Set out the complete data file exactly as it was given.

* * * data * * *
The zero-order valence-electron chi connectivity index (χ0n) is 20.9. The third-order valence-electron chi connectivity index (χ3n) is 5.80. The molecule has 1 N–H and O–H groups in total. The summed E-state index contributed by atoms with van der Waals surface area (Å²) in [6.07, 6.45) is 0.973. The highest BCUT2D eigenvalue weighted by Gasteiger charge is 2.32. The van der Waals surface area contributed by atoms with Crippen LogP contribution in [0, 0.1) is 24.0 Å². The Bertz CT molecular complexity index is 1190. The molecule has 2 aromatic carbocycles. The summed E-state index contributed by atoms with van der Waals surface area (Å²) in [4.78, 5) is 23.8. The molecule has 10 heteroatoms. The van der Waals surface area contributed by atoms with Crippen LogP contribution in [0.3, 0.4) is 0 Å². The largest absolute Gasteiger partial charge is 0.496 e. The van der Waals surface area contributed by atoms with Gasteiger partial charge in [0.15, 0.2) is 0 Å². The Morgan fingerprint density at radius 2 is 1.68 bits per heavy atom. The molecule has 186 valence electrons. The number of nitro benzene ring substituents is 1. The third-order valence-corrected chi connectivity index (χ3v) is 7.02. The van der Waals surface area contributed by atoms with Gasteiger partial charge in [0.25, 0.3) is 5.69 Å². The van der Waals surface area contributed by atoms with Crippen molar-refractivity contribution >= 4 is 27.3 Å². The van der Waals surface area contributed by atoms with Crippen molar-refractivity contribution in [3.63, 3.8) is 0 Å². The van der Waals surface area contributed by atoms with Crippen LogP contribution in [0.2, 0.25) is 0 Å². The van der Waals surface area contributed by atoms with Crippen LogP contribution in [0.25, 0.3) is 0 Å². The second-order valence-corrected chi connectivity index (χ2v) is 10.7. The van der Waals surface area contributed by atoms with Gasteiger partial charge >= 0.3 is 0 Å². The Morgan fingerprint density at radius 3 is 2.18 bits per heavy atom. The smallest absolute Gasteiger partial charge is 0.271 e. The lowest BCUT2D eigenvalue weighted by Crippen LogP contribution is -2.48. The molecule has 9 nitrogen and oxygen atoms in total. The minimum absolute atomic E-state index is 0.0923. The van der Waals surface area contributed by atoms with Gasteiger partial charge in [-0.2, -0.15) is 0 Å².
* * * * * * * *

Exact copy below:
The zero-order valence-electron chi connectivity index (χ0n) is 20.9. The third-order valence-electron chi connectivity index (χ3n) is 5.80. The molecule has 1 N–H and O–H groups in total. The summed E-state index contributed by atoms with van der Waals surface area (Å²) in [6.07, 6.45) is 0.973. The highest BCUT2D eigenvalue weighted by Gasteiger charge is 2.32. The van der Waals surface area contributed by atoms with Crippen LogP contribution in [0, 0.1) is 24.0 Å². The Bertz CT molecular complexity index is 1190. The molecule has 2 aromatic carbocycles. The summed E-state index contributed by atoms with van der Waals surface area (Å²) in [4.78, 5) is 23.8. The molecule has 10 heteroatoms. The van der Waals surface area contributed by atoms with Crippen LogP contribution in [0.3, 0.4) is 0 Å². The largest absolute Gasteiger partial charge is 0.496 e. The van der Waals surface area contributed by atoms with Gasteiger partial charge in [0.15, 0.2) is 0 Å². The Morgan fingerprint density at radius 2 is 1.68 bits per heavy atom. The molecule has 186 valence electrons. The number of nitro benzene ring substituents is 1. The third-order valence-corrected chi connectivity index (χ3v) is 7.02. The van der Waals surface area contributed by atoms with Gasteiger partial charge in [0.25, 0.3) is 5.69 Å². The van der Waals surface area contributed by atoms with Crippen molar-refractivity contribution >= 4 is 27.3 Å². The van der Waals surface area contributed by atoms with Crippen molar-refractivity contribution in [3.63, 3.8) is 0 Å². The van der Waals surface area contributed by atoms with Crippen LogP contribution in [0.2, 0.25) is 0 Å². The van der Waals surface area contributed by atoms with Crippen LogP contribution in [0.25, 0.3) is 0 Å². The second-order valence-corrected chi connectivity index (χ2v) is 10.7. The van der Waals surface area contributed by atoms with Gasteiger partial charge >= 0.3 is 0 Å². The Morgan fingerprint density at radius 3 is 2.18 bits per heavy atom. The smallest absolute Gasteiger partial charge is 0.271 e. The lowest BCUT2D eigenvalue weighted by Crippen LogP contribution is -2.48. The molecule has 9 nitrogen and oxygen atoms in total. The minimum absolute atomic E-state index is 0.0923. The van der Waals surface area contributed by atoms with Gasteiger partial charge in [-0.2, -0.15) is 0 Å².